As an engineer, you don’t want to press for this too early or you won’t be successful. You also don’t want to “own” it if it’s already being owned by another party who was ahead of you and intends to spend more. That is the absolute truth – if that’s your situation, just get on the train.

Owners need to make it easy for others and have their own mini “internal go to market strategy” so that this all happens at the right time. It’s significantly time consuming. The worst part is when people don’t know they need to be roped into a larger plan and you recognize what I call “The wave” which is when everyone around you is talking about the same thing all at once because some vendor decided to start the wave for you and hammered everyone’s doors. Trust me – you’ll know when you’re in a wave because you’ll be riding it and there won’t be an owner (or you have to figure out who it is). Once it’s clear who the owner is, confirm it, get behind them, figure out from them when they are making the call for everyone, let them own the deal, and get them all the information they ask for from you as an engineer. That’s how you get your real, true, final estimate and repeat this cycle all over again.

Throw the Dart

In some cases we may never make it to adulthood of estimates. The goal of adulthood is to make all our choices as cheap as humanly possible while still getting what we want at the quality we need.

Some estimates will never grow up to find out where the dart would have really landed. We may find in the POC that there were other reasons not to keep going, like, the vendor itself shutting down the product.

Those things used to worry me and now they make me laugh. Once I embraced that I can’t control every future I stopped trying because I realized how much time, happiness, and in some cases my own money I wasted trying to control for the future. Now I mostly help others throw darts, teaching them to throw, and get better at it by seeing the journey as one worth going on.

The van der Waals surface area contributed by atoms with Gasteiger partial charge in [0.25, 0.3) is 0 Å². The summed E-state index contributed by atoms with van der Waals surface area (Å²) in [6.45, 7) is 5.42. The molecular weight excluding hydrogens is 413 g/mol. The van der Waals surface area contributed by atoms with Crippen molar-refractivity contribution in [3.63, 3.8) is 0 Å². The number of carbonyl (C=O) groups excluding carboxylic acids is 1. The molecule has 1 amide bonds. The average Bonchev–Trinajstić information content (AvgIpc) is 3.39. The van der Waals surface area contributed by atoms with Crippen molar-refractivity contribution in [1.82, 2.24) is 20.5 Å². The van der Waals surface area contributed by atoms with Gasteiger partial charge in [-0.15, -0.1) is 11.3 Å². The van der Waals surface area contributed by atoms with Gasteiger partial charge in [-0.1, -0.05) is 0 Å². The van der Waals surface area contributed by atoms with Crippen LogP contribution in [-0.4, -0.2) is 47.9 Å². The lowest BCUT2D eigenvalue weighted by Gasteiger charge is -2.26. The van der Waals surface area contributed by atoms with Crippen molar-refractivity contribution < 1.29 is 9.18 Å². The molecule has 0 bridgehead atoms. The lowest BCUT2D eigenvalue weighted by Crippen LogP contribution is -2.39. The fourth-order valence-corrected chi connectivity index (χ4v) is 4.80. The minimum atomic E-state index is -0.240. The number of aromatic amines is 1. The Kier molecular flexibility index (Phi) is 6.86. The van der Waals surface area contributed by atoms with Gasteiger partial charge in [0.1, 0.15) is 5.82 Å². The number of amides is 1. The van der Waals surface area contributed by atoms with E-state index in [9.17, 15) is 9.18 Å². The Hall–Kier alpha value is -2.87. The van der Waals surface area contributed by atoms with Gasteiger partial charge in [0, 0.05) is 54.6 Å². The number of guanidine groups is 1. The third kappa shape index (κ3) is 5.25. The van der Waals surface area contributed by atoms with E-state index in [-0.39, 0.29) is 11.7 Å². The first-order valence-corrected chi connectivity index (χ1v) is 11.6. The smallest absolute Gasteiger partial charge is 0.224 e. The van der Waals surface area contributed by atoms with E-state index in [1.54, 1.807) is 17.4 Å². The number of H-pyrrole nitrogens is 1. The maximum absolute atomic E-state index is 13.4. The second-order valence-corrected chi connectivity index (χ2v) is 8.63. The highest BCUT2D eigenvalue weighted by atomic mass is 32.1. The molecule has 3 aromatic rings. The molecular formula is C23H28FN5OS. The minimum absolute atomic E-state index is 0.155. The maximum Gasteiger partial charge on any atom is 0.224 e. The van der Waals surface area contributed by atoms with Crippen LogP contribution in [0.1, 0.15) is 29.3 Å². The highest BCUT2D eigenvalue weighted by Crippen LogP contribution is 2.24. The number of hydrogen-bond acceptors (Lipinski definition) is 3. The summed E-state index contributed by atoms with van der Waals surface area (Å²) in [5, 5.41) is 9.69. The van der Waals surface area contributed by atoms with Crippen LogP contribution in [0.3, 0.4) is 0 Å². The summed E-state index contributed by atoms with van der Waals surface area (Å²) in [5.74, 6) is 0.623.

If I can leave one takeaway of wisdom – if you are confident in your number and you did the work – make people laugh. Compare your estimate to something tangible. I used to estimate really expensive instances costs using gold bars thrown into toilets if I felt they were unnecessary from a compute perspective. Help people galvanize for you by remembering what you were saying. And when in doubt, compare it to the cost of people relative to you times 5 based on where the people are located who are doing the work (including the customers). “How many people is this change over the time of the change as the delta of sunk cost vs cost saved?” is always something anyone will care about. A $1M YoY cost saving that actually cost 1 US FTE Sr Eng, .5 US FTE Junior Eng, and a 10% management cost (FinOps, Production, Manager, Customers adopting) to implement end to end from idea over 6 months isn’t $1M in savings – it’s more like $700K which translates to a delta of 2 to 4 US Eng salaries depending on the company you work for, the location of each team member, and their level of experience. That’s decently good ROI if that cost is truly YoY.

If you’ve hit saving the value of 5x people cost for a junior engineer for a technical change in a 6 month window using the work of only one person, that’s significant. For a manager 10x or director 20x divided by number of people they are responsible for (in my eyes). This means I’m trying to look for a bunch of 5x people costs every time a change is proposed no matter where I work: If it’s not that, it’s a sunk cost and I haven’t gotten that message across clearly. The easier someone makes it for me to see that, the easier it is for me to galvanize it at scale and say yes regardless of if it’s my team or another team.

If the whole company operates that way? The easier it is to make the important things happen and achieve selflessness. The easier it is to actively look for those types of savings. If not – it just results in numbers driven by self-fulfilling fantasies easily seen as such through the final P&L.

Header Image by Jingming Pan from Unsplash.